Sylvia Plath

Reading is fun. Unless I’m editing boring books at work like one on accounting and another one which has a gazillion typos because the authors didn’t bother finishing a complete camera-ready draft before sending it in to us for editing and layout.

For my Women in Literature course I did a lot of speed reading. I was very taken by Sylvia Plath, and haven’t really been able to shake off my interest in her thus far. I bought a 2009 biography of her (simply Sylvia Plath) which I found brilliant because of the author’s foreword, clarifying some major areas in Sylvia Plath’s life. I just finished reading it, and I’m very pleased that I ran into this book.

Just to recap, Sylvia Plath is considered one of the best poets and prolific writers in American literary history. Alas, Sylvia suffered from bipolar disorder, which was aggravated by associating herself with the wrong type of men, and an overachieving streak, which led her to get into overly complicated situations that emotionally overwhelmed her. She finally took her life just as she entered in her 3rd (she had just turned 30!! eek) decade.

I find reading about eccentric creative people rewarding in so many ways. It’s one of my favorite topics. In this same vein, I recently acquired a book that had been languishing in my Amazon wish list for about a year. It’s titled “Touched with Fire: Manic-Depressive Illness and the Artistic Temperament.”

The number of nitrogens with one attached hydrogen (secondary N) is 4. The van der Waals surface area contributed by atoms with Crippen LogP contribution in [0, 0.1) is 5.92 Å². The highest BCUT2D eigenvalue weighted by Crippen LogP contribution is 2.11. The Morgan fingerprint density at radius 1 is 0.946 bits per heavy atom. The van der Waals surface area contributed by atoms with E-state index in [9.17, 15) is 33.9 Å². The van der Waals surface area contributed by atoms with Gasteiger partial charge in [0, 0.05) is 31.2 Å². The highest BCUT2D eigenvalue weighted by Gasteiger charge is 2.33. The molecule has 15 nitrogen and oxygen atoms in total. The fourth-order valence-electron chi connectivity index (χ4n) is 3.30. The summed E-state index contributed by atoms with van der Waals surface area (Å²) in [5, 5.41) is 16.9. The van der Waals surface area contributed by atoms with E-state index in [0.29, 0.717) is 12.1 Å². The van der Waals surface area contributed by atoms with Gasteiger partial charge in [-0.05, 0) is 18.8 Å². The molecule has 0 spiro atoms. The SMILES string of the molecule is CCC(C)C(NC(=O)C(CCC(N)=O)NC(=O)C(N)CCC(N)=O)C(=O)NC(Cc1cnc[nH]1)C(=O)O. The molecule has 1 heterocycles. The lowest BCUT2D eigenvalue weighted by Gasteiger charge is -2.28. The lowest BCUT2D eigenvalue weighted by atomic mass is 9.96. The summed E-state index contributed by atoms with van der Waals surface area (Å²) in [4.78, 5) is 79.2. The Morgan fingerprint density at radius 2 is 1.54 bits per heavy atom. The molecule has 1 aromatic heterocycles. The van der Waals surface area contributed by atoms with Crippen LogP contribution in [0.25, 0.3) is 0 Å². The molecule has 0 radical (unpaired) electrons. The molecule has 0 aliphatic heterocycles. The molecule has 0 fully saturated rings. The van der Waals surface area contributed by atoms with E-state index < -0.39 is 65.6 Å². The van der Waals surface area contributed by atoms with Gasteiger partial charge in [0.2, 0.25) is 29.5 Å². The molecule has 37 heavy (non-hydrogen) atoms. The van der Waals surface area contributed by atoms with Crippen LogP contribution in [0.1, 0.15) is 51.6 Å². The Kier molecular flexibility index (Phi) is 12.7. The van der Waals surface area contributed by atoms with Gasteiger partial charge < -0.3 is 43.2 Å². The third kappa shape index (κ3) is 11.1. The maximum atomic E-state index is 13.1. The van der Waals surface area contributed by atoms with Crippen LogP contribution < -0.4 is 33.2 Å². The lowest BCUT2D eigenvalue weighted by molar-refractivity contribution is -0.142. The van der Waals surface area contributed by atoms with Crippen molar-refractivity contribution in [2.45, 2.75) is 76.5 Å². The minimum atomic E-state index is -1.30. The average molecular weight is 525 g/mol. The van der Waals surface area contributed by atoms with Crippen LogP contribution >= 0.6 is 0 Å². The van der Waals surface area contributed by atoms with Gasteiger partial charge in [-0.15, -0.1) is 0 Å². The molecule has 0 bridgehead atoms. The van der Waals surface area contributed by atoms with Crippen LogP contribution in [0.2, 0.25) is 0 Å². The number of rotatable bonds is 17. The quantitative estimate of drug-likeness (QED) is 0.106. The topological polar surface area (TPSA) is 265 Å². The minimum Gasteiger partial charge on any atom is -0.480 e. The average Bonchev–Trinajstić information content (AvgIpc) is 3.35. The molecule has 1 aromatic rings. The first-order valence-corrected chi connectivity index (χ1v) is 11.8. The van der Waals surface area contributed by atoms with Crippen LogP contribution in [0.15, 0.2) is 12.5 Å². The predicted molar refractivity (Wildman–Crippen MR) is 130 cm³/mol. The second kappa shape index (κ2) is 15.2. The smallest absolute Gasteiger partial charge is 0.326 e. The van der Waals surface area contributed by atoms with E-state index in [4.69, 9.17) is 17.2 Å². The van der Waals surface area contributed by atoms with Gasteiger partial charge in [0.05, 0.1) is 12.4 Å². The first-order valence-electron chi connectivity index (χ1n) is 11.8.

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2 responses to “Sylvia Plath

  1. Jessica: I too loved Sylvia Plath–I had never known much about her until our class. I connected with her poetry unlike any other that I’ve encountered.

    Right now, I’m reading a book called The Promised Land which highlights the most influential American books. The author includes the Federalist papers so I picked up the collectionto see if I can make any sense of what is going on in our country now, compared to the vision of our forefathers. So far, it seems like little has changed.

    • Hey thanks for dropping by like you said you would. This one is my almost-forgotten blog. Isn’t it amazing how little changes in politics, even with so much time having passed by? That book sounds interesting, I’ll look it up on Wiki and Amazon to learn more about it.

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